ANOTHER THOUGHT: This story is a step to the end of access journalism. (NO, it won’t end. Whenever people like me declare the death of something, disbelieve and discount it; we’re just saying we’re heading away from something).
But Wikileaks didn’t need, doesn’t want, won’t ever get official, journalistic, beat access. The derailing of a general in Rolling Stone didn’t come from a beat reporter who cared about access anymore. ProPublica’s work isn’t built on access.
When I talk about how little is spent on investigative reporting in America — as a proportion of total editorial spending across all media, it’s minuscule … microscopic — editors remind me that my calculation doesn’t include beats and beats are the heart of reporting. True and not true. It’s true to the extent that we want ongoing coverage and want it performed by people who build up experience if not expertise in the subject. It’s not true to the extent that reporters who depend on access from the subjects won’t ruin the relationship by breaking the subject’s secrets or the access (and the reporter’s supposed value) ends. (This is why reporters aren’t supposed to blog their opinions about their beats, according to fresh orthodoxy: They would lose access.)
In access journalism, leaks come from the subject. In unaffiliated journalism, leaks come in spite of the subject. As more reporting is done through mechanisms like Wikileaks and ProPublica and bloggers and advocates, I think we’ll see more breaking of secrets, which reinforces my point above: the best way to fight leaks is transparency (not black-out paint).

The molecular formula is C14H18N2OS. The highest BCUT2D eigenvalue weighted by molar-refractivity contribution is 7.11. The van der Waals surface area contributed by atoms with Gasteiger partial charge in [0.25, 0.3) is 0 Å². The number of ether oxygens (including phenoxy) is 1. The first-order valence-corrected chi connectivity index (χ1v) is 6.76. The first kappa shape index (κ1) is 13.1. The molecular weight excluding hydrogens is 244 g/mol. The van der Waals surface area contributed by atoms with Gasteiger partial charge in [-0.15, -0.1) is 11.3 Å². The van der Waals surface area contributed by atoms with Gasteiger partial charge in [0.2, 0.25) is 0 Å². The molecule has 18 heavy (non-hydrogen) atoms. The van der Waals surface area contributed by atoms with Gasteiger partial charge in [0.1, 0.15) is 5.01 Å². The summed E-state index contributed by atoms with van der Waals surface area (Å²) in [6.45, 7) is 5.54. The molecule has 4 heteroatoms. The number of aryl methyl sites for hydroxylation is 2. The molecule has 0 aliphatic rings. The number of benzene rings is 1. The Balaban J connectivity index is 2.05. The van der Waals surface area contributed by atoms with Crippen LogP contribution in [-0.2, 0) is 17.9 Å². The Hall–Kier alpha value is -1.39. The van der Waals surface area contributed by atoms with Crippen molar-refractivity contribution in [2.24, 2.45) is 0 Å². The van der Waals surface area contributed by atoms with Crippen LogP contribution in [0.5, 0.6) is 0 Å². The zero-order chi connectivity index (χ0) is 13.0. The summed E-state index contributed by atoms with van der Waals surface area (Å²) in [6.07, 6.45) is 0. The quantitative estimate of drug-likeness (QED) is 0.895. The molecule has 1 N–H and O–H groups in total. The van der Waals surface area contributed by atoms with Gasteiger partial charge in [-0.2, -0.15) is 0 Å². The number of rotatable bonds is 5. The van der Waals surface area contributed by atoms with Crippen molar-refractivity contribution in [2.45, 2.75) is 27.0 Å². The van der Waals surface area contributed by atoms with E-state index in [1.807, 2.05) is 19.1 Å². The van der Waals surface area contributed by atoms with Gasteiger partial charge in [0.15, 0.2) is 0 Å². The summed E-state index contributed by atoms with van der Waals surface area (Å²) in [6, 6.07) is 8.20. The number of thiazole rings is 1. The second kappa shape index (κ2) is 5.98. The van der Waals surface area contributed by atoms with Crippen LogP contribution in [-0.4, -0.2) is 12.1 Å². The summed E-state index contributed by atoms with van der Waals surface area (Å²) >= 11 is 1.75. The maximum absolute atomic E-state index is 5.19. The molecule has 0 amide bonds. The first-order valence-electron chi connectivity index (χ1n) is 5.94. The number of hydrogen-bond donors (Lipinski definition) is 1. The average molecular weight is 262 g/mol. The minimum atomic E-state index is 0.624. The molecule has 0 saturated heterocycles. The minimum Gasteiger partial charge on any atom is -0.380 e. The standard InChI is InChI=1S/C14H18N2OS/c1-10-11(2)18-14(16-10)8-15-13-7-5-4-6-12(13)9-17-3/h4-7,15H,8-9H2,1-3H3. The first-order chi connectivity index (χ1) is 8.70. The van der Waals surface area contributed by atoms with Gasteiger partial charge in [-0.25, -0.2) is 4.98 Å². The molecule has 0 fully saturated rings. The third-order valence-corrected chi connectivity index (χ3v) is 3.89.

The Pentagon learned that lesson just a bit when it realized that giving more access would mean more control. Thus the embedding program in Iraq and Afghanistan. But news organizations can’t afford to have reporters embedded in the war zone. Coverage was too dependent on relationships. That honeymoon is ended.
The coverage of this war revealed much of what we know from the war logs. Alex Thomson says, though, that the logs validated what we know. They added facts we couldn’t get with access.
As news organizations shrink, we’ll be able to afford less access journalism — fewer beat reporters building relationships with their subjects — and more reporting — and subversion — from people who have a viewpoint and an agenda. The tone and means of journalism changes. It becomes more uncomfortable. But then, isn’t journalism supposed to be uncomfortable?
: MORE: Many notes from Jay Rosen here: “I don’t have the answer; I don’t even know if I have framed the right problem.”
Jay talks about stateless journalism. Dave Winer says the blogosphere is that. I don’t think the issue is that journalism is stateless but instead that journalism is becoming independent of organizations (pace Clay Shirky). Journalism lacks affiliation. Anybody can feed WIkileaks; Wikileaks can feed anybody. The organizational — nevermind state — point of control disappears. Journalism is everywhere and its up to the public to decide what news is.
Though from another perspective, stateless does matter as we’re seeing more of it across many sectors of society. Our enemy in this war is stateless. Businesses are stateless. Journalism now becomes stateless. I believe the tools of publicness — that is, the internet’s — enable us to organize new societies around states.
: MORE: Andrew Potter breaks down the discussion into four questions.